Modifying Fire-Rated Doors

      Doors with official fire resistance ratings need to be manufactured by qualified companies, and modifying the doors voids the ratings. November 3, 2010

We're looking to provide ULC rated 45-minute doors to a client who wants a specific look, specifically replicating their old asbestos-core doors, with solid wood panels and stile/rail wood veneer strips. We were thinking of gluing up veneer and panels to purchased flush fire-rated slabs, but we've learned that such an alteration nullifies the rating. Does anyone have any thoughts, ideas, suggestions? We're looking into having the finished assembly tested for certification, but we'd welcome any other knowledgeable input.

Forum Responses
(Veneer Forum)
From contributor S:
I have never used it and I know nothing about it but there is a fire retardant varnish you can buy. It is called Intumescent fire retardant. When it is exposed to flame it turns into a thick foam which is supposed to protect the door. I am not sure that it will bring your door back to the requirements that give it its original fire rating. If you believe what you read it is supposed to meet or exceed current building codes.

From contributor S:
The fire retardant finishes will not magically coat the door and provide you with a code compliant label. You need to have a proper label that certifies the door was manufactured with materials and methods that make it compliant to the code. This is done by acquiring a license that allows you to access the materials and such to label these doors. This will cost less than $12,000. You can also do a search for stile and rail labeled doors that should direct you to manufacturers of labeled doors that do custom work. This is much less costly, and will get you the required label.

From contributor G:
A fire rated door is a unit. You cannot alter it, even with another fire rated material without having to go through the rating process. The idea is most likely that they don't know what the combination will do, or they don't know if the additional material will interfere with the fit of the door in the frame or what. I am sure in many cases the answer is obvious, however the rule is you cannot alter the door without recertification.

Talk with someone at UL Labs if you wish to change the rule, but as it stands you cannot modify a UL rated door without voiding the rating. If the plan or code specifications require a UL rated door you may not substitute a modified unit. The only route is to have a certified UL approved door maker go through whatever process is required to make a door to your specs and certify it.

From the original questioner:
Thanks for the input. That's exactly what I've discovered, that certified doors are untouchable. I have found several companies that can mfr them for us, and have already received one such quote. I requested a ULC rating (Canadian), but they've quoted me a UL10C rating, which I'm not sure is the same. A UL rating will not do, it has to be ULC.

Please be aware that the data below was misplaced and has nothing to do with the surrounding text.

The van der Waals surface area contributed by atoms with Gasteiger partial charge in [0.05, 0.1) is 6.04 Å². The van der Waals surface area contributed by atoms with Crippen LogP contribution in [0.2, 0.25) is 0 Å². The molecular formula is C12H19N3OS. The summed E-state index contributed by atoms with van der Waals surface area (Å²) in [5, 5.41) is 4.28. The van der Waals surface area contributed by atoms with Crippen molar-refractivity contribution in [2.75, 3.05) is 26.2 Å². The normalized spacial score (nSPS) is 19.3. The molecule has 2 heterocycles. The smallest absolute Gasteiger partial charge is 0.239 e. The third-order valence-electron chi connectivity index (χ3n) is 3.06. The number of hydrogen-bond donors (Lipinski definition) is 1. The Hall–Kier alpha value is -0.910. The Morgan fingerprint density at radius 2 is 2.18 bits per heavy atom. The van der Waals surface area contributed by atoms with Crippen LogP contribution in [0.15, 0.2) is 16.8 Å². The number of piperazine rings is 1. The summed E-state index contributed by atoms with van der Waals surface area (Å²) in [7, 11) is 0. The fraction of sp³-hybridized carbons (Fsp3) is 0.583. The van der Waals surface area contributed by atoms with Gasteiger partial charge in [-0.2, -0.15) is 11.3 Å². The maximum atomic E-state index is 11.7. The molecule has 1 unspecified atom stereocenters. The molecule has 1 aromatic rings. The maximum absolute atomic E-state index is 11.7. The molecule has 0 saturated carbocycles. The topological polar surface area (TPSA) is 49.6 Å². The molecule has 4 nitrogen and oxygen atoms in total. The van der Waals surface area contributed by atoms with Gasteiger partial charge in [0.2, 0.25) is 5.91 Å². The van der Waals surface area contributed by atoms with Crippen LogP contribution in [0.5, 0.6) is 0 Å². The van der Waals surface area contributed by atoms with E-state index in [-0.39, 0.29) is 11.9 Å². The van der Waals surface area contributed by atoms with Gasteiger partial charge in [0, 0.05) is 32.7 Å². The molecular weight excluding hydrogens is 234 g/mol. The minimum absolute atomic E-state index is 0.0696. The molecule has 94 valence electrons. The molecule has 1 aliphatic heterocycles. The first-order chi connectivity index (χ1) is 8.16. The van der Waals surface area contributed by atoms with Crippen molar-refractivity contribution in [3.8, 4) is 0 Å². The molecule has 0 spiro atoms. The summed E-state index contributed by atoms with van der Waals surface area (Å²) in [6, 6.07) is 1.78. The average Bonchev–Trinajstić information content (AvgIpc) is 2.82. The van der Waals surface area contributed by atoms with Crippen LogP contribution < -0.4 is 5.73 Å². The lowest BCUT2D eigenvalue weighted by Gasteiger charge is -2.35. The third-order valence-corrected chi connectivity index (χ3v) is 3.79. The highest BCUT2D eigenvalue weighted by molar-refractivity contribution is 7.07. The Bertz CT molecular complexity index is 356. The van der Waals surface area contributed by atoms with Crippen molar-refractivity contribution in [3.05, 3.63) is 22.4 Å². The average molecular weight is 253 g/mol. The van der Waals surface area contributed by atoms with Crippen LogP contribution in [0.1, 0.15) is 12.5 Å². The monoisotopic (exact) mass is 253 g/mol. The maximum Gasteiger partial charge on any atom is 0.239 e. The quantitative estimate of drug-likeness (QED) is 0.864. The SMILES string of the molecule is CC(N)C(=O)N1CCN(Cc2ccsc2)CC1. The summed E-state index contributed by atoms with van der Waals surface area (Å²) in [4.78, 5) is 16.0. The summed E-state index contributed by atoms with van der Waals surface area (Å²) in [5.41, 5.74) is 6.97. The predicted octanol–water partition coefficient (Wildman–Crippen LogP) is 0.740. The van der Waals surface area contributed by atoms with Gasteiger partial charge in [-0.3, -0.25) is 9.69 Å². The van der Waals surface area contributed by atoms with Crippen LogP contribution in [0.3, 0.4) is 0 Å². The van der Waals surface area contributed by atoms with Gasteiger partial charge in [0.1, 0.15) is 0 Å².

Would you like to add information to this article?
Interested in writing or submitting an article?
Have a question about this article?

Have you reviewed the related Knowledge Base areas below?
  • KnowledgeBase: Knowledge Base

  • KnowledgeBase: Architectural Millwork

  • KnowledgeBase: Architectural Millwork: Doors and Windows

    Would you like to add information to this article? ... Click Here

    If you have a question regarding a Knowledge Base article, your best chance at uncovering an answer is to search the entire Knowledge Base for related articles or to post your question at the appropriate WOODWEB Forum. Before posting your message, be sure to
    review our Forum Guidelines.

    Questions entered in the Knowledge Base Article comment form will not generate responses! A list of WOODWEB Forums can be found at WOODWEB's Site Map.

    When you post your question at the Forum, be sure to include references to the Knowledge Base article that inspired your question. The more information you provide with your question, the better your chances are of receiving responses.

    Return to beginning of article.

    Refer a Friend || Read This Important Information || Site Map || Privacy Policy || Site User Agreement

    Letters, questions or comments? E-Mail us and let us know what you think. Be sure to review our Frequently Asked Questions page.

    Contact us to discuss advertising or to report problems with this site.

    To report a problem, send an e-mail to our Webmaster

    Copyright © 1996-2020 - WOODWEB ® Inc.
    All rights reserved. No part of this publication may be reproduced in any manner without permission of the Editor.
    Review WOODWEB's Copyright Policy.

    The editors, writers, and staff at WOODWEB try to promote safe practices. What is safe for one woodworker under certain conditions may not be safe for others in different circumstances. Readers should undertake the use of materials and methods discussed at WOODWEB after considerate evaluation, and at their own risk.

    WOODWEB, Inc.
    335 Bedell Road
    Montrose, PA 18801

    Contact WOODWEB

  • WOODWEB - the leading resource for professional woodworkers

      Home » Knowledge Base » Knowledge Base Article